Fade up on Augustus "Congressional Filibuster" Hill, using the cumulative store of words with which he has at one time or another become acquainted throughout a lifetime's exposure to the English language, and manipulating the order of the entirety of said words to form a speech about the human inclination toward mercy. Teach us, oh ye breaker of fourth walls: "Mercy is the compassion we feel for someone else's misfortune. Mercy compels us to alleviate that misfortune. Mercy is the child of charity but the sister of justice because both are about the invisible link that exists between people." And while Hill continues to ponder the genealogy of charity's child and justice's sister, and how pity is the wacky neighbor who drops in three or four times a day to borrow a cup of flour, and altruism is that annoying cousin from Duluth who shows up uninvited with her six kids for what seems like the entire summer, I muse as to whether there isn't a heavy-handed thematic link to be drawn between this little homily and the plot-driven actions taking place within the episode itself. Ah, here's our answer now.
Over in a drab gray room with a guarded door and clouded glass on the single barred window (does that help narrow down the current setting for everyone? Good, then), Suited Lawyer Man brings Beecher, his parents, Sister Pete, and Ray up to date on the facts of his children's kidnapping. As Beecher's kids were on their way home from school, a man in a blue van drove up next to them and, with his best hey-little-kids-you-want-some-Pokémon-cards bravado, convinced them to get in the van and drive to some as-yet-undetermined death-acquiring locale. We learn from Suited Lawyer Man that "Gary was reluctant at first, but eventually the man persuaded him using [glacial, Dragnet-esque, dun-DUN-duuuuuuuuun pause here] Pokémon cards." As if the law-abiding, accountable, over-seven-years-old population of the planet Earth didn't already have enough reasons to blame the collective ills of our entire society on Pokémon. And I thought Beecher was in Oz for drunk driving. The court papers neglected to mention the far greater crime of spawning a child after 1990 and still, disturbingly, deciding to name him "Gary." No wonder things have been turning out the way they are, really. Sister Pete wants to know just what is being done to track the kids down, and Suited Lawyer Man shows no sympathy in telling them that all they can do is wait. Over in the Strasberg-esque improvisational exercise where the pacing and the furrowed brow and the biting of the lower lip means that he's right in the middle of that thing called ACTING, Beecher sarcastically suggests "milk cartons" as a tracking device before busting into a little tantrum beginning, "Come on, Schillinger did this!" Suited Lawyer Man suggests that the kidnapping is an unrelated ransom situation based on Beecher's wealthy family, causing Beecher's mini-tantrum to erupt into a full-scale raging assault on every inanimate object in the room. Beecher smashes, knocks over, rips, and mutilates every object he can get his hands on, unleashing his fury and wailing, "This printer kidnapped my kids! No, no, these books kidnapped my kids! Wait a sec, I think it was THIS TABLE!" Actually, he just screams, "Find my kids, find my goddamned kids" over and over and over again, but those books sure do look away with any number of guilty stares. The guards step lively to sequester Beecher, who continues to want us to "find [his] kids," just before he gets around to tearing the posters off the wall in an obvious indictment of the wall hangings and their own role in the conspiracy to abduct Beecher's children. Damn coy posters.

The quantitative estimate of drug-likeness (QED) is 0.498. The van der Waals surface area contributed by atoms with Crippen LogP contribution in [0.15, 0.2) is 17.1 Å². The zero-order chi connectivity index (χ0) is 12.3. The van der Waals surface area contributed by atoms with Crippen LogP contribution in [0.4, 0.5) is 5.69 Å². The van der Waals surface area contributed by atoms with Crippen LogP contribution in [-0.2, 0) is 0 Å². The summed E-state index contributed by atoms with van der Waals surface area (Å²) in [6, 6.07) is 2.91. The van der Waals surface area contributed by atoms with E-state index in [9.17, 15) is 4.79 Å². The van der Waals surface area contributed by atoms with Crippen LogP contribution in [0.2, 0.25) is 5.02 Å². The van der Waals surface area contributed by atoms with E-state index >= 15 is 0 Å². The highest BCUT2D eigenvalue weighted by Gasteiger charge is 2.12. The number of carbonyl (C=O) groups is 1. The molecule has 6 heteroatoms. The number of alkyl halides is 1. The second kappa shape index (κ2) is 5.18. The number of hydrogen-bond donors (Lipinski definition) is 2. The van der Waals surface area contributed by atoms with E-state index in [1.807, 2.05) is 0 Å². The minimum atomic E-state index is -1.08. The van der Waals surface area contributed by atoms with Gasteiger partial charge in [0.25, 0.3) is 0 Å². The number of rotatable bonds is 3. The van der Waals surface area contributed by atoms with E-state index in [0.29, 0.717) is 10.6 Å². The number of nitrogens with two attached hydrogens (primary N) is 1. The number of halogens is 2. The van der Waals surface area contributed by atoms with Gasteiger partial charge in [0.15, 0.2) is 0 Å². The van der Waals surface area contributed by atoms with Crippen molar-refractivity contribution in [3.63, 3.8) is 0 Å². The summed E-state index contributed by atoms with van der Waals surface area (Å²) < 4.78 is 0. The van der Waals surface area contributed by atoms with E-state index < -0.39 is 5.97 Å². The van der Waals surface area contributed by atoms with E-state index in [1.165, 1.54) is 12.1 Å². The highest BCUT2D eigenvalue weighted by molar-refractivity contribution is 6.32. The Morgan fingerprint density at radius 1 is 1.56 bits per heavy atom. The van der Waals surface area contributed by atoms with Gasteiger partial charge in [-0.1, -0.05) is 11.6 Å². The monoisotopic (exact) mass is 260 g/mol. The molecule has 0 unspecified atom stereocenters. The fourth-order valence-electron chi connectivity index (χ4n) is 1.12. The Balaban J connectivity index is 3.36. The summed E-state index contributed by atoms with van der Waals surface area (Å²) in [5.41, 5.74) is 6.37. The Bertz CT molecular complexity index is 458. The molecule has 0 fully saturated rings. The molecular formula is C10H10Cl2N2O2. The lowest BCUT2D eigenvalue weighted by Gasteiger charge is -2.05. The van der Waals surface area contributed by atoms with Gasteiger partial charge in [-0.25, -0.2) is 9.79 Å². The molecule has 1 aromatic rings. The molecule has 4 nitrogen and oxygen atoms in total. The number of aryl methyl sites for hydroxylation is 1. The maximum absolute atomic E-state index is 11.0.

Cut to Suited Lawyer Man in conference with Schillinger, the latter offering his always convincing doe-eyed gaze of innocence (don't smile don't smile for the love of all things holy please don't smile again please) with the defense, "Beecher and I have one thing in common, too. We're both fathers. I lost a son. I know what he's going through." Slippery as his morality so frequently is, I'm going to leave out the lengthy diatribe I had prepared that the only similarity between the death of Schillinger's son and the disappearance of Beecher's kids is the fundamental role that Schillinger played in both of them. But he spared us the ghastly smile this time, so I'm willing to grant him temporary absolution, as he has done for us. No more smiling. My spine can't take it. It's been forced to ration its few remaining tingles for emergency situations only.